here's 5 things every massage therapist wishes guys would stop doing!
Ravishly gets retrospective: A top read of 2014, dusted off from the archives.
As a woman who's been in the spa business, as a therapist and a manager, for over five years, I've basically seen everything—the good, the bad, the downright awkward. Not to mention, like all massage therapists, I put up with a seemingly endless stream of "happy ending" jokes all. the. time. And while everyone thinks these jokes are hilarious, the reality is that every massage therapist does have to deal with a few sexually . . . heightened moments with male clients over the course of his or her career.
But let me just say that boners during massage appointments are totally normal. So to all the guys out there: You don't need to be embarrassed. There is no need to dart out of the room. Most massage therapists are professionals and won't just stare at your hard-on. We really don't want you to feel any more uncomfortable than you already are. So just relax—and know that we are not judging you.
That said, there are some lines that shouldn't be crossed. What do I mean by that? Let me break it down for you . . .
There Is No Need For Show And Tell
Wow sir, I see you have an enormous erection! How might I know this? Because you have ever-so-unkindly removed the blanket that was (purposefully) placed on top of you to make certain I am aware of your arousal. And then to add to my misery you want to talk about it!? Ugh. Gross. These little scenarios I'm completely over. You know what I'm thinking during this game of show and tell? That I want to end the service immediately—and I totally would if I could! Though, if you make this mistake, I'll offer you the chance to take the hint that this behavior is not OK by placing another blanket on top you, all while silently praying that this is where your shameless peacocking display ends. If not, though—we are done.
No Table Humping
No, really, this happens. If a male client is aroused and then his position is switched to lying on his stomach, I have observed (far too many times) that he might start humping the table. Humping or "purposeful wiggling"—however you want to term it—is a sexual act that is awkward and disarming. Who knows how it might end? To be clear, I understand a client's need to adjust himself and possibly rein in his boner if he has one so that the rest of the service can be enjoyed. But please do not hump the table until you are "satisfied." Or else I will have to, you guessed it, end the service—and no one wants that.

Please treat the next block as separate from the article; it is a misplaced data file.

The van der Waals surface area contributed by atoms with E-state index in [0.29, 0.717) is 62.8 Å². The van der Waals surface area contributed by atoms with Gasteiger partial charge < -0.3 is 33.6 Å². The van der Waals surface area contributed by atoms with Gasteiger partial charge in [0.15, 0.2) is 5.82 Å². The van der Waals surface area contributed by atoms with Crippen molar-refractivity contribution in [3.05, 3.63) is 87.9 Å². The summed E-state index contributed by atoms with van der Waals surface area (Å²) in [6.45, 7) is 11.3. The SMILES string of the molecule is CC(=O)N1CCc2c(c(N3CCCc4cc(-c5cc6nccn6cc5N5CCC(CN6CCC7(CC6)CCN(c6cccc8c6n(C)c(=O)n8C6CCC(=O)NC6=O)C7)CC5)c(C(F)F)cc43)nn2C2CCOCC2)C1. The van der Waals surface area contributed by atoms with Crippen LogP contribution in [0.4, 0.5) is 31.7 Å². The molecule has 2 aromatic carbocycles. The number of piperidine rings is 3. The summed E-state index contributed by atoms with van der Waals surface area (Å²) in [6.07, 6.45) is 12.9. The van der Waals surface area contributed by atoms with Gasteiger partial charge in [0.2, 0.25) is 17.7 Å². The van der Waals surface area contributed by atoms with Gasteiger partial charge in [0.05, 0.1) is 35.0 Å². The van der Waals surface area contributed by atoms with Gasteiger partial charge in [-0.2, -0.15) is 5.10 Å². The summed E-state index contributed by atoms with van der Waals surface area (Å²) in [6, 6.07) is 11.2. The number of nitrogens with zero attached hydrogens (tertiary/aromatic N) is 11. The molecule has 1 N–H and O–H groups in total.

Do Not Touch The Therapist
Unless you are having a heart attack or another similar kind of extreme physical episode that renders you unable to use your vocal cords, please do not touch your therapist during your service. Just because I am touching you in a therapeutic manner and sending you healing energy, this does not mean you can grab my legs, arms or try to guide my hands. This is especially true if you are erect, as this will send me over the edge and I will cut our session short. Here's what touching is appropriate: shaking hands before or after your service. And perhaps, if you are an established regular with your therapist, hugs might be acceptable. But this is it.
You Might Also Like: Struggling With Personal Boundaries? Check Out Our 'How To' Guide
Do Not Give Directions To Your Penis
If a guy is sporting some wood and asks me to massage his inner thighs or stomach, guess what? I know exactly what you're up to—and I'm not going to do it. You are fooling no one. Do you think my hand is going to magically start tugging on Little Tommy because you are inviting me to massage around where he hangs out? Uh. Nope. In such cases, I'm totally disgusted and will likely give you a less-than-average-level massage, just so you don't get the wrong idea.
Don't Blow It: Masturbate Before Your Appointment
Just so no one is confused: this is something I am asking you to do. Listen, to be real, clients do ejaculate during appointments and these are the incidents a therapist retraces in his or her mind over and over for eternity. We think: Was there anything that could have prevented this? To my fellow therapists: please remember that if this happens during one of your services, it was not your fault. Clients: Keep in mind that in the event that you do finish before your session finishes, your therapist isn't going to be able to erase this incident from his or her mind . . . ever. And generally, the standard protocol is for the client to be banned from returning to the spa ever again. And this probably goes without saying: everyone at the front desk will look at you like a creep as you weasel your way out the front door. Now how is that for a happy ending?
To be clear, my intention is not to boner-shame anyone. I am just educating the misinformed who think "happy endings" are a real thing—as 99% of the time, this is not the case.
Please, thank you, and come again! (Sorry, after five years of happy ending "jokes," I had to.)